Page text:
2017 saw three notable decisions concerning the applicability of the “continuing violation” doctrine in antitrust cases. We discuss below three cases that have taken different approaches in their treatment of this doctrine—and have reached different conclusions regarding its applicability.
1. In re Pre-Filled Propane Tank Antitrust Litigation, 860 F.3d 1059 (8th Cir. 2017)
We’ve already written about this hotly contested case, in which an en banc panel of the Eighth Circuit issued a split (5-4) decision finding that a continuing violation tolls the statute of limitations so long as there were unlawful acts (e.g., sales) within the limitations period, even where the alleged Sherman Act conspiracy transpired outside the statute of limitations.
The case involved a challenge to an allegedly coordinated, anticompetitive change in the defendant propane suppliers’ practices. Before 2008, defendants allegedly filled standard-size tanks with 17 pounds of propane. Plaintiffs alleged that, in 2008, defendants colluded to reduce the amount of propane in standard tanks to 15 pounds while keeping prices the same, resulting in an effective price increase of 13% per tank. Plaintiffs filed suit in 2014—about six years after the alleged agreement. The district court dismissed plaintiffs’ suit as time-barred, and a three-judge panel of the Eighth Circuit affirmed that dismissal. See 834 F.3d 943 (8th Cir. 2016).
The en banc Circuit reversed, holding that a continuing violation tolls the statute of limitations as long as there are unlawful overt acts within the limitations period, even if the alleged conspiracy was hatched outside the Sherman Act’s four-year limitations period. Relying principally on the Supreme Court’s decision in Klehr v. A.O. Smith Corp., 521 U.S. 179 (1997), a RICO case, the majority held that, in an antitrust suit, each unlawful sale at supracompetitive prices could qualify as an overt act and thereby restart the tolling period, regardless of whether the plaintiff had earlier knowledge of the allegedly illegal conduct. However, relying on the Supreme Court’s decision in Klehr, the Circuit also emphasized that a “plaintiff cannot use an independent, new predicate act as a bootstrap to recover for injuries caused by other earlier predicate acts that took place outside the limitations period.”
The dissent strongly disagreed with the majority’s decision, finding that “each sale to the plaintiff can start the statutory period running again” only “so long as an illegal price-fixing conspiracy is alive and ongoing.”
2. United States v. Kemp & Associates, No. 2:16-cr-403, 2017 U.S. Dist. LEXIS 138080 (D. Utah Aug. 28, 2017)
In August, a Utah district court considering the continuing violation doctrine in the context of criminal antitrust charges reached a different conclusion.
The 2016 indictment at issue in in United States v. Kemp & Associates alleged that defendants entered into a conspiracy to suppress and eventually eliminate competition in the heir-location services market by allocating customers between Kemp & Associates and other heir location services. Noting that the limitations period for a conspiracy to violate the antitrust laws is five years, see 18 U.S.C. § 3282(a), the court determined that the pertinent agreements to allocate customers terminated in 2008, eight years before the indictment was returned.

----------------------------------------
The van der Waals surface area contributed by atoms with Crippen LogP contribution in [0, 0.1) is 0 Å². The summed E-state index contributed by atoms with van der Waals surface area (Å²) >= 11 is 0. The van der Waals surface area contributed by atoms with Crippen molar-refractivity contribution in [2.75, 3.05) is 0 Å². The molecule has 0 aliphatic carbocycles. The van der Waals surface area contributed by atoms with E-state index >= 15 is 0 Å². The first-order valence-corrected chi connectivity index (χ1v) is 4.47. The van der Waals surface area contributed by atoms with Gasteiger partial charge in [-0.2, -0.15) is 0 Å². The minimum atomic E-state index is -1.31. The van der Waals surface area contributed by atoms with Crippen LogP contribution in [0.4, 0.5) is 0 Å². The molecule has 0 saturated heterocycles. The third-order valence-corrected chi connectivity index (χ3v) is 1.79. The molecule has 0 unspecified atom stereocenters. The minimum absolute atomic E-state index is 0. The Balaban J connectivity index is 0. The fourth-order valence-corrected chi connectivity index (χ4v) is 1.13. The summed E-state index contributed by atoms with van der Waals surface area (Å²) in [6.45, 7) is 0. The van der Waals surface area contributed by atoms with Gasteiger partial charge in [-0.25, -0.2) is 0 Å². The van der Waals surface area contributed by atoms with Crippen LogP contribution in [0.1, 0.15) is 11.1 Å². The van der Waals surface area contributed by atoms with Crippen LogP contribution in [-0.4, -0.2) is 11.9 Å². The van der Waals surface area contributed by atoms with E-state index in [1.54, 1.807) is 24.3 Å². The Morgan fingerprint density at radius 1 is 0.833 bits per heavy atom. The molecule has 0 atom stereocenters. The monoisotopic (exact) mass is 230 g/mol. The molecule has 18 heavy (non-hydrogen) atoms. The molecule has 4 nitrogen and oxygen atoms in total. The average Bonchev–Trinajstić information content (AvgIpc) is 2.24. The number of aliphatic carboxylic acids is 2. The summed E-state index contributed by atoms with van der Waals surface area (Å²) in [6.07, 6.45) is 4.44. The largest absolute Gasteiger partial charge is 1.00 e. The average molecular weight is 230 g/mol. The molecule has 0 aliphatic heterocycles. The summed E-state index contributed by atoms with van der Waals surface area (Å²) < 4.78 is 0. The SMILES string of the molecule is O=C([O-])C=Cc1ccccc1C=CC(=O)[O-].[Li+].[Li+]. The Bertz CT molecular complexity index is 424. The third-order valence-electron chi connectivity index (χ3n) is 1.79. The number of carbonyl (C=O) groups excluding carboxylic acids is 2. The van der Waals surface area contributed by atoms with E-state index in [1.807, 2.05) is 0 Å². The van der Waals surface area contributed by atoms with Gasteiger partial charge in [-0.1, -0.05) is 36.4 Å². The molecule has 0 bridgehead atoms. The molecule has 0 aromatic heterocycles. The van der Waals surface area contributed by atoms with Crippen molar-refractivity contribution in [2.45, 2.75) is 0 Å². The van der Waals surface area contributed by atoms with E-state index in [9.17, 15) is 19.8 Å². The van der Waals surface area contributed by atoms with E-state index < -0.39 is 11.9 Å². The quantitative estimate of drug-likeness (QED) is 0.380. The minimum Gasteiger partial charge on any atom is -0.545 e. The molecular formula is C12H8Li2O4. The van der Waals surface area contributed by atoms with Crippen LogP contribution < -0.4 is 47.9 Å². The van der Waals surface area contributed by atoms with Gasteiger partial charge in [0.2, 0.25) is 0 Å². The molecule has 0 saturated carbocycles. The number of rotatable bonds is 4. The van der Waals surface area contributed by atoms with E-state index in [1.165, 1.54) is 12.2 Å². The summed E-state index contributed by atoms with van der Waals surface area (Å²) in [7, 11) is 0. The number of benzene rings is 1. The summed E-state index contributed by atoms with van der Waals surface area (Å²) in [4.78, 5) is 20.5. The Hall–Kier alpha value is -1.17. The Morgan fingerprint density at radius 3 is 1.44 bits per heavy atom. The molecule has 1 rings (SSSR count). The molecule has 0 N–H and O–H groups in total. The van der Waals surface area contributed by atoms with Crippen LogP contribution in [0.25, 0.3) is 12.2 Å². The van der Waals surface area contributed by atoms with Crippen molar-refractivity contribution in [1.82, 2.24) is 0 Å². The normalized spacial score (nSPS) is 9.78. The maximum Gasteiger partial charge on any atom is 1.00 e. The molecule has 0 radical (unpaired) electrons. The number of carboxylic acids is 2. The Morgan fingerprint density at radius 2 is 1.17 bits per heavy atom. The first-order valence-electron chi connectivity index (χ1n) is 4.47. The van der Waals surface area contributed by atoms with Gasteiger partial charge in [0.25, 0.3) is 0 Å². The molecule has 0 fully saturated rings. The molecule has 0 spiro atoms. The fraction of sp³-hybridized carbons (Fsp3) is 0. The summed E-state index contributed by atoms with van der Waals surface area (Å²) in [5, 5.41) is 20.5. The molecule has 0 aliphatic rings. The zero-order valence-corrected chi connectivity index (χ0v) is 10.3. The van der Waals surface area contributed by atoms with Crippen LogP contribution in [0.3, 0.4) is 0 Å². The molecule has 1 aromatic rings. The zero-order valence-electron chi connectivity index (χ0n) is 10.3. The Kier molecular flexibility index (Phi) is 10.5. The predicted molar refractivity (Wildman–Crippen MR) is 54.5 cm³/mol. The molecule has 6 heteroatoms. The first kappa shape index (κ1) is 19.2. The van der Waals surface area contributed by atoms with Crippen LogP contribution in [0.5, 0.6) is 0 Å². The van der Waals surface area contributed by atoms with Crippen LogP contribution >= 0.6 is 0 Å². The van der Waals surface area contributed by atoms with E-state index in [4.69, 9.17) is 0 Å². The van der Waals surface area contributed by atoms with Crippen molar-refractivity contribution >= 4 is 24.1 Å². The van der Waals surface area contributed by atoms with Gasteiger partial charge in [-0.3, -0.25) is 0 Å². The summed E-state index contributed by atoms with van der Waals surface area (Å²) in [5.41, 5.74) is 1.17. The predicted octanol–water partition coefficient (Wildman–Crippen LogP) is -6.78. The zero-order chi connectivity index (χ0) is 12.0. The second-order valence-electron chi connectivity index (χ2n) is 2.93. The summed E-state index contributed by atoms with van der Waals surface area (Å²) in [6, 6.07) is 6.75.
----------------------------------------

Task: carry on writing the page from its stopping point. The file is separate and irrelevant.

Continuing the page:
The Government argued that one of the objects of the conspiracy “was economic enrichment” and that because the conspirators continued to earn proceeds from the administration of estates beyond 2008, the charges were timely. The district court disagreed. Observing that a conspiracy to violate the Sherman Act “exists only for so long as its members continue to commit acts in furtherance of the agreement that tend to suppress or restrain competition,” the court opined that the Government’s theory “confuses the results of a conspiracy with actual conduct in furtherance of it.” Accordingly, the court held that the “conspiracy ended with the termination” of the agreement to allocate customers in 2008, and dismissed the indictment.
The Government has appealed this ruling—as well as the court’s prior conclusion that the customer-allocation agreement, ordinarily a per se violation, was subject to the rule of reason under the facts of this case—to the Tenth Circuit.
3. In re Packaged Seafood Products Antitrust Litigation, 242 F. Supp. 3d 1033 (S.D. Cal. 2017)
In re Packaged Seafood is a multi-district litigation consolidating dozens of actions predicated on an alleged price-fixing conspiracy among sellers of packaged seafood, such as canned tuna, in violation of the Sherman Act, state antitrust laws, and other state consumer-protection laws. (The United States has also intervened in light of a pending federal criminal case concerning the same conduct.)
This court also addressed the continuing violation doctrine. Unlike the en banc Eighth Circuit in Pre-Filled Propane, the Seafood court in a brief discussion held that it would not “apply the continuing conspiracy doctrine to Sherman Act damage claims generally,” let alone the “more-lenient standard wherein each sale of a price-fixed product constitutes an overt act that resets the underlying statute of limitations.”
The court also conducted a state-by-state analysis regarding the timeliness of the plaintiffs’ claims, in which it considered whether each state’s limitations period was triggered by an “injury” rule (in which case it started running the date of the last alleged injury) or by a “discovery” rule (in which case it started running when a plaintiff discovered or had reason to discover the injury). Ultimately, the court found that most of the plaintiffs’ state-law claims are not barred by the statute of limitations and can proceed.